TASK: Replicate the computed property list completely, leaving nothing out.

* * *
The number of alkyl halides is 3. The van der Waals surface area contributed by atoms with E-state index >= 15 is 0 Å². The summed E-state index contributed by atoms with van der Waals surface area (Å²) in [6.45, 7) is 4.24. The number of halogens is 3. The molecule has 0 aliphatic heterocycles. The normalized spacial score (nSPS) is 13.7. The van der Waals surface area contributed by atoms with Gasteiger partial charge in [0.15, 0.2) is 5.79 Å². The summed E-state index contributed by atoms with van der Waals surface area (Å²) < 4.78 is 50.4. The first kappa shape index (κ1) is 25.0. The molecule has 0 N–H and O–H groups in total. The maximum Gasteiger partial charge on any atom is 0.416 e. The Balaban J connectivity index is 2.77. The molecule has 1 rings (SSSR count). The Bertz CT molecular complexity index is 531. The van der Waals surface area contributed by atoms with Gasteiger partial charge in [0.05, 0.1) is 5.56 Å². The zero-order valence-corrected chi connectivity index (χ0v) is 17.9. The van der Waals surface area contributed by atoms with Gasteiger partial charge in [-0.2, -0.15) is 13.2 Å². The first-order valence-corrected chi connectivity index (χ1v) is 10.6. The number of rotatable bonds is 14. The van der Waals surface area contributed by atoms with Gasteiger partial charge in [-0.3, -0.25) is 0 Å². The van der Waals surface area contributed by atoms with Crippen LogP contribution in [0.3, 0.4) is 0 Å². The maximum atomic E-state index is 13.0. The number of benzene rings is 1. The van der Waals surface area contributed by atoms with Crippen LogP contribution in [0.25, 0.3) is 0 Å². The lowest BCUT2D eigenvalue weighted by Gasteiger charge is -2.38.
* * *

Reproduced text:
The number of alkyl halides is 3. The van der Waals surface area contributed by atoms with E-state index >= 15 is 0 Å². The summed E-state index contributed by atoms with van der Waals surface area (Å²) in [6.45, 7) is 4.24. The number of halogens is 3. The molecule has 0 aliphatic heterocycles. The normalized spacial score (nSPS) is 13.7. The van der Waals surface area contributed by atoms with Gasteiger partial charge in [0.15, 0.2) is 5.79 Å². The summed E-state index contributed by atoms with van der Waals surface area (Å²) < 4.78 is 50.4. The first kappa shape index (κ1) is 25.0. The molecule has 0 N–H and O–H groups in total. The maximum Gasteiger partial charge on any atom is 0.416 e. The Balaban J connectivity index is 2.77. The molecule has 1 rings (SSSR count). The Bertz CT molecular complexity index is 531. The van der Waals surface area contributed by atoms with Gasteiger partial charge in [0.05, 0.1) is 5.56 Å². The zero-order valence-corrected chi connectivity index (χ0v) is 17.9. The van der Waals surface area contributed by atoms with Gasteiger partial charge in [-0.2, -0.15) is 13.2 Å². The first-order valence-corrected chi connectivity index (χ1v) is 10.6. The number of rotatable bonds is 14. The van der Waals surface area contributed by atoms with Gasteiger partial charge in [-0.3, -0.25) is 0 Å². The van der Waals surface area contributed by atoms with Crippen LogP contribution in [0.3, 0.4) is 0 Å². The maximum atomic E-state index is 13.0. The number of benzene rings is 1. The van der Waals surface area contributed by atoms with Crippen LogP contribution in [0.25, 0.3) is 0 Å². The lowest BCUT2D eigenvalue weighted by Gasteiger charge is -2.38.